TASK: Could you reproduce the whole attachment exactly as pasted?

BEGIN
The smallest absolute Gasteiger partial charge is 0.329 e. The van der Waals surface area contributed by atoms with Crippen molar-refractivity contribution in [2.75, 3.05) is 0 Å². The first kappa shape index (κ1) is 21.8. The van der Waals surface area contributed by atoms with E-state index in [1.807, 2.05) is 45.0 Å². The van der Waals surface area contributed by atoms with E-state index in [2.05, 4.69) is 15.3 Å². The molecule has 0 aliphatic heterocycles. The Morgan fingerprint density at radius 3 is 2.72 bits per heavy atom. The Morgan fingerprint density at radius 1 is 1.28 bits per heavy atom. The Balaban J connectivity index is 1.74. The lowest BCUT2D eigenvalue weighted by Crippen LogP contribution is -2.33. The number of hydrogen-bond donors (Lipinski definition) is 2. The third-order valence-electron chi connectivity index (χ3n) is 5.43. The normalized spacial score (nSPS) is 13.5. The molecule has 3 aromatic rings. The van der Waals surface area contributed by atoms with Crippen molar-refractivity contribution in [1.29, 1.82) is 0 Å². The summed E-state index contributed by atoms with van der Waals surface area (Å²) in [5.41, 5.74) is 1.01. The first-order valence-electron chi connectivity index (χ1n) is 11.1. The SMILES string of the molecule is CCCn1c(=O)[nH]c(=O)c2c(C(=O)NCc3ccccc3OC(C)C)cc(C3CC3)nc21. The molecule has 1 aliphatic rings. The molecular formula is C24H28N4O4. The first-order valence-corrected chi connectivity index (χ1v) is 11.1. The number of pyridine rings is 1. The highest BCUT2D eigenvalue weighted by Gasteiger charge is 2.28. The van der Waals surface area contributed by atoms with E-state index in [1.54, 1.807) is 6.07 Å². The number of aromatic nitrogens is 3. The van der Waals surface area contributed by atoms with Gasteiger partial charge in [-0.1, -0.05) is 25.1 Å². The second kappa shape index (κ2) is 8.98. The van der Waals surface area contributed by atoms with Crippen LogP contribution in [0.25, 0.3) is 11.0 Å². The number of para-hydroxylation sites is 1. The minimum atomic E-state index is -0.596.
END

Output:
The smallest absolute Gasteiger partial charge is 0.329 e. The van der Waals surface area contributed by atoms with Crippen molar-refractivity contribution in [2.75, 3.05) is 0 Å². The first kappa shape index (κ1) is 21.8. The van der Waals surface area contributed by atoms with E-state index in [1.807, 2.05) is 45.0 Å². The van der Waals surface area contributed by atoms with E-state index in [2.05, 4.69) is 15.3 Å². The molecule has 0 aliphatic heterocycles. The Morgan fingerprint density at radius 3 is 2.72 bits per heavy atom. The Morgan fingerprint density at radius 1 is 1.28 bits per heavy atom. The Balaban J connectivity index is 1.74. The lowest BCUT2D eigenvalue weighted by Crippen LogP contribution is -2.33. The number of hydrogen-bond donors (Lipinski definition) is 2. The third-order valence-electron chi connectivity index (χ3n) is 5.43. The normalized spacial score (nSPS) is 13.5. The molecule has 3 aromatic rings. The van der Waals surface area contributed by atoms with Crippen molar-refractivity contribution in [1.29, 1.82) is 0 Å². The summed E-state index contributed by atoms with van der Waals surface area (Å²) in [5.41, 5.74) is 1.01. The first-order valence-electron chi connectivity index (χ1n) is 11.1. The SMILES string of the molecule is CCCn1c(=O)[nH]c(=O)c2c(C(=O)NCc3ccccc3OC(C)C)cc(C3CC3)nc21. The molecule has 1 aliphatic rings. The molecular formula is C24H28N4O4. The first-order valence-corrected chi connectivity index (χ1v) is 11.1. The number of pyridine rings is 1. The highest BCUT2D eigenvalue weighted by Gasteiger charge is 2.28. The van der Waals surface area contributed by atoms with E-state index in [1.54, 1.807) is 6.07 Å². The number of aromatic nitrogens is 3. The van der Waals surface area contributed by atoms with Gasteiger partial charge in [-0.1, -0.05) is 25.1 Å². The second kappa shape index (κ2) is 8.98. The van der Waals surface area contributed by atoms with Crippen LogP contribution in [0.25, 0.3) is 11.0 Å². The number of para-hydroxylation sites is 1. The minimum atomic E-state index is -0.596.